This image of Saturn and its rings was taken by Voyager 1 in 1980.
Click on image for full size
Courtesy of NASA
Many people are fascinated by Saturn's rings. Although Saturn isn't the only planet with rings, it is the only planet famous for them. Almost every image or drawing of the planet has the rings included. Even with their popularity, few people know much about them or why they are there.
Saturn's rings are made mostly of ice and rock particles. They look like one wide, colorful band, but they are actually well defined, smaller bands. The particles range in size from a couple centimeters to over a kilometer in size.
The rings are very thin. Although they reach diameters in the hundred thousands kilometers, they are no more than 1.5 km thick. So how can such a thin layer of ice pieces be so beautiful? The ice creates a rainbow effect much like a sprinkler does in the sun. The Sun's rays are refracted by the frozen water, giving us a colorful display!
An enormous new "ring" was discovered in 2009. The tenuous Phoebe Ring is about 100 times larger than the main ring system. The ice and dust in the ring apparently comes from the odd moon Phoebe, and may cause the strange coloration of the surface of Iapetus.
Shop Windows to the Universe Science Store!
Our online store
includes fun classroom activities
for you and your students. Issues of NESTA's quarterly journal, The Earth Scientist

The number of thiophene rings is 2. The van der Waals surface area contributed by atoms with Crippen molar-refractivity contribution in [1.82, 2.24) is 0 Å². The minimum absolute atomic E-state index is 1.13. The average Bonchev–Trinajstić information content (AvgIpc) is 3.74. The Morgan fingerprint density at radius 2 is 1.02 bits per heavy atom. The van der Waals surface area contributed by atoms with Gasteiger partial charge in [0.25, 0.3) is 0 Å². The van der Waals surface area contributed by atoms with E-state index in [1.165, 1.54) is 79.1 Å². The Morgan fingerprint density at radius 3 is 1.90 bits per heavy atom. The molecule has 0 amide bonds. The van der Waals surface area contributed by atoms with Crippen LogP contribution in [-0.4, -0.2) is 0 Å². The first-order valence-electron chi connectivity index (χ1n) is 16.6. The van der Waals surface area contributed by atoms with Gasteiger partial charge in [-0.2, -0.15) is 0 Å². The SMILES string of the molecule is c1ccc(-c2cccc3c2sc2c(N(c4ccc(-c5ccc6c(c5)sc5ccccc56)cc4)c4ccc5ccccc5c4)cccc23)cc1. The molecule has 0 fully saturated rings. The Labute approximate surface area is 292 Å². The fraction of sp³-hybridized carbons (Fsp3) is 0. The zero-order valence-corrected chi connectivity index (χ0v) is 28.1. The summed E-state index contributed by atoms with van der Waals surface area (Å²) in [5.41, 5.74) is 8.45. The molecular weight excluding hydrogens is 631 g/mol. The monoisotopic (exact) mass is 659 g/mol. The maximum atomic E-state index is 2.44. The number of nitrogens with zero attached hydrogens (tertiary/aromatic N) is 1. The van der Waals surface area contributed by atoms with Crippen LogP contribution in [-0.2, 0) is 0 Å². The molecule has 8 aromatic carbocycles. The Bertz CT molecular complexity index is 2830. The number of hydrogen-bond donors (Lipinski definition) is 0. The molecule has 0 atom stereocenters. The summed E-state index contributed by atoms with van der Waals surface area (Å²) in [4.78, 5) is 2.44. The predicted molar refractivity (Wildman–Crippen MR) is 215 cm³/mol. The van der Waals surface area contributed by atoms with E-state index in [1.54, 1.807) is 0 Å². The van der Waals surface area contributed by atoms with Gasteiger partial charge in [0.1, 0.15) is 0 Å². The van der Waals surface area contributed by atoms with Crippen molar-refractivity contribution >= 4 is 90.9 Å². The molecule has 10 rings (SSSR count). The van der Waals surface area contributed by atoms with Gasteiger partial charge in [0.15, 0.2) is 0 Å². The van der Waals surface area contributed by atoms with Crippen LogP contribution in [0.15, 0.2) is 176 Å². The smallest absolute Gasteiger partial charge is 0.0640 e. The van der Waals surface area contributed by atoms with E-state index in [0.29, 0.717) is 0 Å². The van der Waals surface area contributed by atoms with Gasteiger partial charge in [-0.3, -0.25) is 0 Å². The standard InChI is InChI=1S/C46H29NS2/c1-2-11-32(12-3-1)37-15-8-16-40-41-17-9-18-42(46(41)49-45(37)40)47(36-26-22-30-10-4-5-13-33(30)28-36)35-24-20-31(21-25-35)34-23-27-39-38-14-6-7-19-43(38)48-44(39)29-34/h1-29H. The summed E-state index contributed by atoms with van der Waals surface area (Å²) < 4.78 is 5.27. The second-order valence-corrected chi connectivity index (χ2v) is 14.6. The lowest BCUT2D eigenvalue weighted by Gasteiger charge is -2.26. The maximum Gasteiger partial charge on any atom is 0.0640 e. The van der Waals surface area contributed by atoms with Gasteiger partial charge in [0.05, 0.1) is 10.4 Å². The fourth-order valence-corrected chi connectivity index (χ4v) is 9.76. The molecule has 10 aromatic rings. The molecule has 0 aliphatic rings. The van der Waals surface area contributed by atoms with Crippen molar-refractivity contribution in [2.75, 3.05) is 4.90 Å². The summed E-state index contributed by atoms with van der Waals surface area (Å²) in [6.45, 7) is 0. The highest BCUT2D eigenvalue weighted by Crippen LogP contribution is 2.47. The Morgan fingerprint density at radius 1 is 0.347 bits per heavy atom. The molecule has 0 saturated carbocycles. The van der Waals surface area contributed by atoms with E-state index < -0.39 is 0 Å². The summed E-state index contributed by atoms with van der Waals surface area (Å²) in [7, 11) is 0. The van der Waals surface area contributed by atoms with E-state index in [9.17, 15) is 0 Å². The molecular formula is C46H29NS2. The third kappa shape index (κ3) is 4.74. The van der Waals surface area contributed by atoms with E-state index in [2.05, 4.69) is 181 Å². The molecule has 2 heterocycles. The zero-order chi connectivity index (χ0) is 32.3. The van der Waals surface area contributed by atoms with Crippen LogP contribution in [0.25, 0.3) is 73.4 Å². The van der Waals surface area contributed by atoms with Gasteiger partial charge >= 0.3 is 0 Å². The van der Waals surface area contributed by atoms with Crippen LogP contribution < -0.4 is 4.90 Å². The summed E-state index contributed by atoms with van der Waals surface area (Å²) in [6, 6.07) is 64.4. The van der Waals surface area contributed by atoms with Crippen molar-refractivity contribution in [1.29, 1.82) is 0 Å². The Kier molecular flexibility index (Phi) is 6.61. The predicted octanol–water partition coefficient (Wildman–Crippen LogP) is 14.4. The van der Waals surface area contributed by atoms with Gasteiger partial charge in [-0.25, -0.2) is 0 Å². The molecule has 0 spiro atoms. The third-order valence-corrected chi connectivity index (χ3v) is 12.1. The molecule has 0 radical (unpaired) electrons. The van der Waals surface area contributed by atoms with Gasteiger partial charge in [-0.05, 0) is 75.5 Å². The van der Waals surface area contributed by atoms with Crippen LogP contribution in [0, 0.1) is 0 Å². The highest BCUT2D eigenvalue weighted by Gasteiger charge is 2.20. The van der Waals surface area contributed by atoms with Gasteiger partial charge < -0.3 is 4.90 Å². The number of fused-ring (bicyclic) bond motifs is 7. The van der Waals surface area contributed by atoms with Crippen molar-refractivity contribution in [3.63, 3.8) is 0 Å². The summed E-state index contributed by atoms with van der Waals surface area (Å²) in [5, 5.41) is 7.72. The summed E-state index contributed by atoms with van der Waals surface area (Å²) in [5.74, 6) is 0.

are also full of classroom activities on different topics in Earth and space science!
You might also be interested in:
The Phoebe Ring is much larger than Saturn's other rings. Saturn's main ring system starts a few thousand kilometers above the top of Saturn's atmosphere and extends outward a few hundred thousand kilometers....more
Like the inner planets and Jupiter, Saturn is clearly visible in the night sky. The ancient Greeks named the planet after the god of agriculture and time. It wasn't until 1655, however, that we knew Saturn...more
The Cassini probe began its journey to Saturn on October 15, 1997. It flew by Earth in August, 1999, before heading towards the distant planet. Cassini passed Jupiter in 2000 and then burned towards its...more
Jupiter has a series of rings circling it! Unlike Saturn's rings, which are clearly visible from Earth even through small telescopes, Jupiter's rings are very difficult to see. So difficult, in fact, that...more
The Cassini spacecraft, en route to Saturn, will zoom past Saturn's odd moon Phoebe on June 11, 2004. Cassini will pass within 2,000 km (1,243 miles) of the moon's surface and should send back images with...more
The Cassini spacecraft will arrive at Saturn on June 30, 2004. Cassini's engine will make a critical 96-minute burn starting at 7:36 p.m. Pacific Time (10:36 p.m. EDT) on June 30. The burn will slow Cassini...more
Pandora is a small moon of Saturn. It was discovered by S. Collins and others in 1980 from photos taken by the Voyager 1 spacecraft. Pandora's name comes from Greek mythology. Pandora was the first woman,...more